A SUBWAY TUNNEL UNDER A MEADOW
by Joyce Marcel
American Reporter Correspondent
DUMMERSTON, Vt. -- Even before the figures were in on Dummerston's new town-wide property reappraisal - up 81 percent! - there was something gnawing at me. Basically, it was this new house being built in Dummerston Center.
Dummerston Center is a tiny town. It doesn't have a store or a post office. It has the town offices, the historical society, the Grange for theater, music and strawberry suppers, and the church. Most of the homes - white frame houses with porches and a little Queen Anne-style decoration - have been where they are for more than 200 years.
A tragic fire a few years ago took down one of the homes, and in its stead, an Architectural Digest type of house has been going up. It's been sited to look down the valley instead of towards the town, so what faces the center is a two-car garage.
Of course this is America, where people have every right to build McMansions. And I'm sure the people building the house are lovely and will be a welcome addition to the community. But to turn your back on an 18th Century village seems so blind, so out of place and so unreal it's like a slap in the face.
But it's not as odd as what I've been told - by two reputable sources - about another McMansion being built down the road. There the owner didn't feel he had enough space with an attached two-car garage, so he built a second one that stands alone. Then, not wanting to be cold in the winter, he dug a tunnel from his house to the garage, tiled it and installed heat.
Dummerston may be worth 81 percent more, but it's a sure bet that most of the people who live here have not seen an 81 percent increase in their salaries. That means I'm not the only one who is nervous as property tax time approaches.
Crippling property taxes are a problem all over the state. It's not just gentrification - wealthy people moving in and inflating the property values. It's largely because Vermont is a small state with a small economy. There are only about 610,000 people in the whole state. Boston and its immediate suburbs have more people in them than Vermont.
Those of us who live here year round know how hard it is to make a buck. But being low on disposable income does not necessarily mean being poor. We may not have cash, but we have, in abundance, a good life with values that are not structured around an ever-escalating income and a keeping-up-with-the-Joneses attitude.
For most of us here, life is a web of friendships, favors done and returned, a support system where each of us contributes what we can and has some hope of support from friends and neighbors in return. It's why so many people have their blood tested when someone needs a bone marrow transplant, or why they donate after a house fire, or step in to share the care for some stranger with a debilitating illness. It's why we can, with some pride, talk about "community."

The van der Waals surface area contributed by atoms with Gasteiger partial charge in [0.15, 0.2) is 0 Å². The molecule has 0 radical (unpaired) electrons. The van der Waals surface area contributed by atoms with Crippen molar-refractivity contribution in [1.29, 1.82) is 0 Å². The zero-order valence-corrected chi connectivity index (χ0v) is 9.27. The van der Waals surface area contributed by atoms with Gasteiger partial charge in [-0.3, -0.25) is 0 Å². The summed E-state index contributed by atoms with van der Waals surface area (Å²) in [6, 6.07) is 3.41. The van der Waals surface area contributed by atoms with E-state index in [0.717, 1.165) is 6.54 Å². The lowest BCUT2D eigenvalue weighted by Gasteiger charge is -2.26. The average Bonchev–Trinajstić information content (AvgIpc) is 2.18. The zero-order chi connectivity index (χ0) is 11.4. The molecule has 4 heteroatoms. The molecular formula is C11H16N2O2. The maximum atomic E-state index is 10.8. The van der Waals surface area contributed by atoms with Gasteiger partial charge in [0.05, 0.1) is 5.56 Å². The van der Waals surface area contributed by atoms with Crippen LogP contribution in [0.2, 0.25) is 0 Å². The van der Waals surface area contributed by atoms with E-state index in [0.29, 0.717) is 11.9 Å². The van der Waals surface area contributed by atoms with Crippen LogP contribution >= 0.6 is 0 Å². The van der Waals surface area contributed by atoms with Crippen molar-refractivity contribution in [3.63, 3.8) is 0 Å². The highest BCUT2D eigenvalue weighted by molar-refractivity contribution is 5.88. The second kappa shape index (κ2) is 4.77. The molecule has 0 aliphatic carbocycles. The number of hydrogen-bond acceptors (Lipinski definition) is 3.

Community in this sense is not "the business community" or "radical left-wingers" or "vegans" or "artists," although these communities, each with their own culture, language and by-laws, certainly exist here. Instead, it's the big melting-pot sense of "we all have to get through the winters" community.
In this, we're both way ahead and far behind much of the rest of the country. According to economist Jared Bernstein, author of a new book, "All Together Now: Common Sense for a New Economy," the Reagan-Bush-Clinton-Bush years have led us to what Bernstein calls a "YOYO" economy, or "You're On Your Own." He says the guiding light of economic policy as practiced today is, "No matter what the problem is, the solution is less government and more markets.""
Cutting federal services like Medicare and FEMA, failing to support infrastructure repairs, failing to fund educational mandates, privatizing everything including prisons and war, destroying anything public like the railroad system - the "I'm all right, Jack, screw you" way of looking at the world has been institutionalized in our government and into the very fabric of most of American society.
"Underlying all of this is the biggest YOYO tactic of all: cut taxes to the point where government is forced to contract, so there's no question of an activist agenda," Bernstein says. "If you can enrich your donors along the way... well, then it's a 'twofer.'"
It's Grover Norquist's "shrink government until you can drown it in a bathtub" philosophy, writ large.
However, as Bernstein points out, "YOYOism doesn't work... It failed lethally in New Orleans. It's done nothing to stop the growth of the uninsured, the rise in poverty..." Etc., etc., etc.
Even tiny Dummerston is being YOYO'd. The infrastructure is frayed. We pay way too much for a public school that is actually losing students. We don't have town water, town sewers, or town garbage collection. The fire department is excellent, but it's a volunteer operation. True, we have a strong highway department to maintain the roads, but with the price of everything in our lives going up, from heating oil to cars to food, with the best of intentions we've been overtaxed - and that's before the reappraisal.
Because we in Vermont have created - out of common need, common sense and common decency - a tight web of community, in emotional terms we're still far ahead of the rest of the country. But the YOYO attitude can be seen creeping in, in a garage that thumbs its nose at a community center that's been around for 200 years, or in putting a heated tunnel under a meadow. It's about imposing a world-view instead of adapting to a long-standing and successful one.
The property tax bills will soon be in the mail. I hope we won't be YOYO'd right out of our homes.
Joyce Marcel is a free-lance journalist who writes about culture, politics, business and economics. A collection of her columns, "A Thousand Words or Less," is available through joycemarcel.com. And write her at firstname.lastname@example.org.